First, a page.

Anime games are always an interesting beast. They have to straddle the line between catering directly to the long-time fans of the series, while also simultaneously offering an entry point for newcomers. Naruto Shippuden: Ultimate Ninja Storm 3 is a fantastic game for fans of the anime and game series alike, but has trouble drawing in new players to the universe while also suffering from a bit of an identity crisis. It’s easily one of the best Naruto games out there with tons of content to sink into, but what it has in breadth it ultimately lacks in depth.
Ultimate Ninja Storm 3 picks up right where Ninja Storm 2 left off with the start of the Fourth Great Ninja War, although the prologue covers the Nine-Tail’s attack on The Hidden Leaf village. Narratively, CyberConnect2 have done an impressive job as you can tell there is quite a lot of work stuffed into this game. The presentation in terms of both graphics and voice acting mirrors the anime almost perfectly and is one of the impressive anime-to-game adaptations to date. The cel-shading is beautiful, especially in fights, and the overall plot is very well fleshed out for a game like this.
However, with that being said, it still fails to get to the “next-level” in terms of story-telling. For those that are unfamiliar with the franchise, one might say playing the 3rd game in a series is a bad idea, but newcomers like accessibility. There is a roughly 10-15 minute slideshow with walls of text (without narration) while you wait for the 4.6GB install (on PS3) along with tons of in-game cutscenes, but that’s a lot to digest. Thankfully after the first couple hours it’s far less cutscene and free-roam driven and instead much more action-focused, which is where it’s strength lies.
When you’re not pummeling foes or watching people talk about pummeling their foes, you’re wandering around large (and mostly empty) environments like you’re playing a JRPG. This is where the identity crisis sort of creeps up: why is my action game forcing me to walk around a wide open city with nothing to really do, talking to NPCs with little to say and shopping in stores for items of little true use? It feels out of place, even if the environments are very pretty. I couldn’t help but feel like I was somehow playing a portion of a different and unfinished game when paired with the intensity of the bulk of the rest of the game.
Speaking of which, it’s actually pretty well rounded. Outside of the main story mode are free battle modes allowing you to play against the CPU or a 2nd player in 1v1 or team battles with over 80 fighters to choose from after unlocking everybody. In team battles, you select two support characters. Each support character can fulfill either an attack, defense or balanced role which helps shake things up a bit. These support characters have abilities on cooldowns and even their own life gauges, so they can be killed during a single fight.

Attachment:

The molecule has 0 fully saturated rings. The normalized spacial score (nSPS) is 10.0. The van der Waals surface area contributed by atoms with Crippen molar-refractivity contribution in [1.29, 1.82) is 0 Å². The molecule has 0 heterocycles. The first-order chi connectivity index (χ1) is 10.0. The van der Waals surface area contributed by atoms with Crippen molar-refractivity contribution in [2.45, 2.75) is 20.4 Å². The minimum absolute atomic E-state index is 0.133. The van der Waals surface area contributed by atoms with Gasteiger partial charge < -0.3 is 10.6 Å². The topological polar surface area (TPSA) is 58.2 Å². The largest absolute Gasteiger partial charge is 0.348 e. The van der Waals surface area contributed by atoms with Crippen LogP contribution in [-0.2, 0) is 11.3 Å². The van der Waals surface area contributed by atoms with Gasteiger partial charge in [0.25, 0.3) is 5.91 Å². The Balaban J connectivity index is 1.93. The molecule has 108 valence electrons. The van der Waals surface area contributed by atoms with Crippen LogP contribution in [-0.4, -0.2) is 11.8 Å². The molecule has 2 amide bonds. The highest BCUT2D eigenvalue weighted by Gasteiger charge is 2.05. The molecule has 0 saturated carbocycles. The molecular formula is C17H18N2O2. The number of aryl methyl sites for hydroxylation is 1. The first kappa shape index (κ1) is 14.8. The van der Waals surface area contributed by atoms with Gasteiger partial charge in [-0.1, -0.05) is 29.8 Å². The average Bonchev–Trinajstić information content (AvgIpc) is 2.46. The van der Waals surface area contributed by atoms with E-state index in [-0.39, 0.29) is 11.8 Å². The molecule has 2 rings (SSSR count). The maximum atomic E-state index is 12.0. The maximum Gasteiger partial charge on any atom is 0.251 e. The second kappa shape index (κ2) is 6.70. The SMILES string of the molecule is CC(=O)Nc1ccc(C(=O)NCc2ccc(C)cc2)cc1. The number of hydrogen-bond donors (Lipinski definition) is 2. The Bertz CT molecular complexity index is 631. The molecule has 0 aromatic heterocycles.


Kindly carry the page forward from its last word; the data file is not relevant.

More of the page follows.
Combat is both a highlight and one of the biggest frustrations in the game. Battles are extremely fast-paced and intense affairs, but it lacks real depth that a lot of other fighters have these days. For example, all characters have the same overall control scheme, with the same inputs for special abilities and everything else, the only real differences occur insofar as which support characters you choose, which items you select and how you use certain skills. This could be said for most any fighting game, but the lack of an in-depth combo system leaves me wanting a bit more at the end of the day. All that being said, after spending some time with it and accepting it for what it is, I’d be lying if I said it wasn’t fun to play most of the time and also very pretty to look at.
Other game modes include a very fleshed out tournament style mode, as well as online battles. While playing online you have customizable fighter cards that include a series of unlockable segments you can change like titles, subtitles and a fighter image. I went with “Pitiful Loser, Looking for Friend” along with an image of a crying woman. It suited my playstyle nicely.
Naruto Shippuden: Ultimate Ninja Storm 3 takes around a dozen hours to complete the main storyline, with a host of other game modes and things to do after the fact. For fans of the franchise there is a lot to do and see, with some of the best cel-shaded graphics this side of Ni no Kuni. It resembles the anime, it plays like the anime and sounds like the anime, but the issue is that sometimes it is more boring than it is fun to play. The open and empty towns to roam around in grow tedious far too quickly, cutscenes feel long and unnecessary and the lore is too dense for a newcomer to jump right into; but if you’re looking for a game to pop in with some friends and duke it out in a crazy, over-the-top 3D action-style anime fighting game, there are a lot worse out there.
This review was based on physical review copy of the game for the PlayStation 3 provided by Namco Bandai.